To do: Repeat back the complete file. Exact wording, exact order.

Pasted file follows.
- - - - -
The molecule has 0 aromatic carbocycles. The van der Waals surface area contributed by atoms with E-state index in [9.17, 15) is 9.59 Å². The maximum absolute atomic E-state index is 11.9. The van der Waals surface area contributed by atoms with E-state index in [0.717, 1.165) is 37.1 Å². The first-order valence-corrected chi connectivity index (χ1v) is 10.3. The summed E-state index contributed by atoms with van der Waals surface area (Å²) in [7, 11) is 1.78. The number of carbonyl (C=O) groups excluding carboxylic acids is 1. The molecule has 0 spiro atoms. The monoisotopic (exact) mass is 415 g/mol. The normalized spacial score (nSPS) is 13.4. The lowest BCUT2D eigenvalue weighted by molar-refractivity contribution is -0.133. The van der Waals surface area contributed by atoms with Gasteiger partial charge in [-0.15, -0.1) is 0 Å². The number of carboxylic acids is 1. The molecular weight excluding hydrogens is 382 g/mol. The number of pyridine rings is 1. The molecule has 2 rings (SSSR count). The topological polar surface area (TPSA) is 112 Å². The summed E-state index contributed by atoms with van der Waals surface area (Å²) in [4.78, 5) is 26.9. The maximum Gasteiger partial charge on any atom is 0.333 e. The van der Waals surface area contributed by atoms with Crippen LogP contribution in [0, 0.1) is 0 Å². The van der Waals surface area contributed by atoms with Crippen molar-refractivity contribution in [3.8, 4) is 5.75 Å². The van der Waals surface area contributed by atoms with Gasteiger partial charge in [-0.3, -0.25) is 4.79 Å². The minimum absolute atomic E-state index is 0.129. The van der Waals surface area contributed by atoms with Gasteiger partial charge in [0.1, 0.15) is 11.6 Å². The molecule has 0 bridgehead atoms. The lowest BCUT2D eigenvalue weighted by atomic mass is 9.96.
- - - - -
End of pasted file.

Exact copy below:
The molecule has 0 aromatic carbocycles. The van der Waals surface area contributed by atoms with E-state index in [9.17, 15) is 9.59 Å². The maximum absolute atomic E-state index is 11.9. The van der Waals surface area contributed by atoms with E-state index in [0.717, 1.165) is 37.1 Å². The first-order valence-corrected chi connectivity index (χ1v) is 10.3. The summed E-state index contributed by atoms with van der Waals surface area (Å²) in [7, 11) is 1.78. The number of carbonyl (C=O) groups excluding carboxylic acids is 1. The molecule has 0 spiro atoms. The monoisotopic (exact) mass is 415 g/mol. The normalized spacial score (nSPS) is 13.4. The lowest BCUT2D eigenvalue weighted by molar-refractivity contribution is -0.133. The van der Waals surface area contributed by atoms with Gasteiger partial charge in [-0.15, -0.1) is 0 Å². The number of carboxylic acids is 1. The molecular weight excluding hydrogens is 382 g/mol. The number of pyridine rings is 1. The molecule has 2 rings (SSSR count). The topological polar surface area (TPSA) is 112 Å². The summed E-state index contributed by atoms with van der Waals surface area (Å²) in [4.78, 5) is 26.9. The maximum Gasteiger partial charge on any atom is 0.333 e. The van der Waals surface area contributed by atoms with Crippen LogP contribution in [0, 0.1) is 0 Å². The van der Waals surface area contributed by atoms with Crippen molar-refractivity contribution in [3.8, 4) is 5.75 Å². The van der Waals surface area contributed by atoms with Gasteiger partial charge in [-0.3, -0.25) is 4.79 Å². The minimum absolute atomic E-state index is 0.129. The van der Waals surface area contributed by atoms with Gasteiger partial charge in [0.1, 0.15) is 11.6 Å². The molecule has 0 bridgehead atoms. The lowest BCUT2D eigenvalue weighted by atomic mass is 9.96.